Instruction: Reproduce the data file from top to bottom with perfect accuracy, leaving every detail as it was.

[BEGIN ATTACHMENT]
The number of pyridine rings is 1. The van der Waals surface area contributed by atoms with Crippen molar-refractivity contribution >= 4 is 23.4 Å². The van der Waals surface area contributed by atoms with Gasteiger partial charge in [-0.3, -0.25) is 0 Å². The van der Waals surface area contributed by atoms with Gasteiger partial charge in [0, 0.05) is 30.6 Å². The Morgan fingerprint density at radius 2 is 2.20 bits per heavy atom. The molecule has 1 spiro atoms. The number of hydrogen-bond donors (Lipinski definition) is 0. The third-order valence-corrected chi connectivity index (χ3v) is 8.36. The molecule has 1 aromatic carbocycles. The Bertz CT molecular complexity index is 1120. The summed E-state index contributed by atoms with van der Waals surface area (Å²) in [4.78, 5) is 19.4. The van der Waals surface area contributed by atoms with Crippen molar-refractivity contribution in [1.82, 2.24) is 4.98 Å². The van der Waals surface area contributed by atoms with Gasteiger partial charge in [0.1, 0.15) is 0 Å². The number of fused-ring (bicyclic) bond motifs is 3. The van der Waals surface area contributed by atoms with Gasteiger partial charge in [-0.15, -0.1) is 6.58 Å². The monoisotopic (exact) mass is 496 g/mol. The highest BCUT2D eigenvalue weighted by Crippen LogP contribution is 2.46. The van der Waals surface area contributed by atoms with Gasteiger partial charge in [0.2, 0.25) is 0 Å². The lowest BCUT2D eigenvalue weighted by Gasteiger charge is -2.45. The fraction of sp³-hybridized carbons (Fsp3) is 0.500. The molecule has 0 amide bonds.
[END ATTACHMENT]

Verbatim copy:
The number of pyridine rings is 1. The van der Waals surface area contributed by atoms with Crippen molar-refractivity contribution >= 4 is 23.4 Å². The van der Waals surface area contributed by atoms with Gasteiger partial charge in [-0.3, -0.25) is 0 Å². The van der Waals surface area contributed by atoms with Gasteiger partial charge in [0, 0.05) is 30.6 Å². The Morgan fingerprint density at radius 2 is 2.20 bits per heavy atom. The molecule has 1 spiro atoms. The number of hydrogen-bond donors (Lipinski definition) is 0. The third-order valence-corrected chi connectivity index (χ3v) is 8.36. The molecule has 1 aromatic carbocycles. The Bertz CT molecular complexity index is 1120. The summed E-state index contributed by atoms with van der Waals surface area (Å²) in [4.78, 5) is 19.4. The van der Waals surface area contributed by atoms with Crippen molar-refractivity contribution in [1.82, 2.24) is 4.98 Å². The van der Waals surface area contributed by atoms with Gasteiger partial charge in [0.1, 0.15) is 0 Å². The number of fused-ring (bicyclic) bond motifs is 3. The van der Waals surface area contributed by atoms with Gasteiger partial charge in [-0.15, -0.1) is 6.58 Å². The monoisotopic (exact) mass is 496 g/mol. The highest BCUT2D eigenvalue weighted by Crippen LogP contribution is 2.46. The van der Waals surface area contributed by atoms with Gasteiger partial charge in [0.2, 0.25) is 0 Å². The lowest BCUT2D eigenvalue weighted by Gasteiger charge is -2.45. The fraction of sp³-hybridized carbons (Fsp3) is 0.500. The molecule has 0 amide bonds.